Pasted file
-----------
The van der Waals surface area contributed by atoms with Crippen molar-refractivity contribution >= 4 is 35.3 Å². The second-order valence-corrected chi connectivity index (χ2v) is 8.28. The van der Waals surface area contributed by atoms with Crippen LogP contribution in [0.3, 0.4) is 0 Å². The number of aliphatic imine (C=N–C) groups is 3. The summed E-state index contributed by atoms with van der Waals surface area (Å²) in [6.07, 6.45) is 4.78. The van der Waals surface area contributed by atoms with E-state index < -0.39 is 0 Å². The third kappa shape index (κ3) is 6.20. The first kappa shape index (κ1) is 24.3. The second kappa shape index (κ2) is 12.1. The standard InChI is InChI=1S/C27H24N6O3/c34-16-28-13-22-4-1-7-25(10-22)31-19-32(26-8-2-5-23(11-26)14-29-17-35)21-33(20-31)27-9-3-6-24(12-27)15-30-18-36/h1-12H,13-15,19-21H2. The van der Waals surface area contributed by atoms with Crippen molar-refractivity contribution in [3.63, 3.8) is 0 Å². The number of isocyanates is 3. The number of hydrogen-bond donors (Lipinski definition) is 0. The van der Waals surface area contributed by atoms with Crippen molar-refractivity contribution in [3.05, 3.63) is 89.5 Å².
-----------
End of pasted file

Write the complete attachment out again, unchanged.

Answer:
The van der Waals surface area contributed by atoms with Crippen molar-refractivity contribution >= 4 is 35.3 Å². The second-order valence-corrected chi connectivity index (χ2v) is 8.28. The van der Waals surface area contributed by atoms with Crippen LogP contribution in [0.3, 0.4) is 0 Å². The number of aliphatic imine (C=N–C) groups is 3. The summed E-state index contributed by atoms with van der Waals surface area (Å²) in [6.07, 6.45) is 4.78. The van der Waals surface area contributed by atoms with E-state index < -0.39 is 0 Å². The third kappa shape index (κ3) is 6.20. The first kappa shape index (κ1) is 24.3. The second kappa shape index (κ2) is 12.1. The standard InChI is InChI=1S/C27H24N6O3/c34-16-28-13-22-4-1-7-25(10-22)31-19-32(26-8-2-5-23(11-26)14-29-17-35)21-33(20-31)27-9-3-6-24(12-27)15-30-18-36/h1-12H,13-15,19-21H2. The van der Waals surface area contributed by atoms with Crippen molar-refractivity contribution in [3.63, 3.8) is 0 Å². The number of isocyanates is 3. The number of hydrogen-bond donors (Lipinski definition) is 0. The van der Waals surface area contributed by atoms with Crippen molar-refractivity contribution in [3.05, 3.63) is 89.5 Å².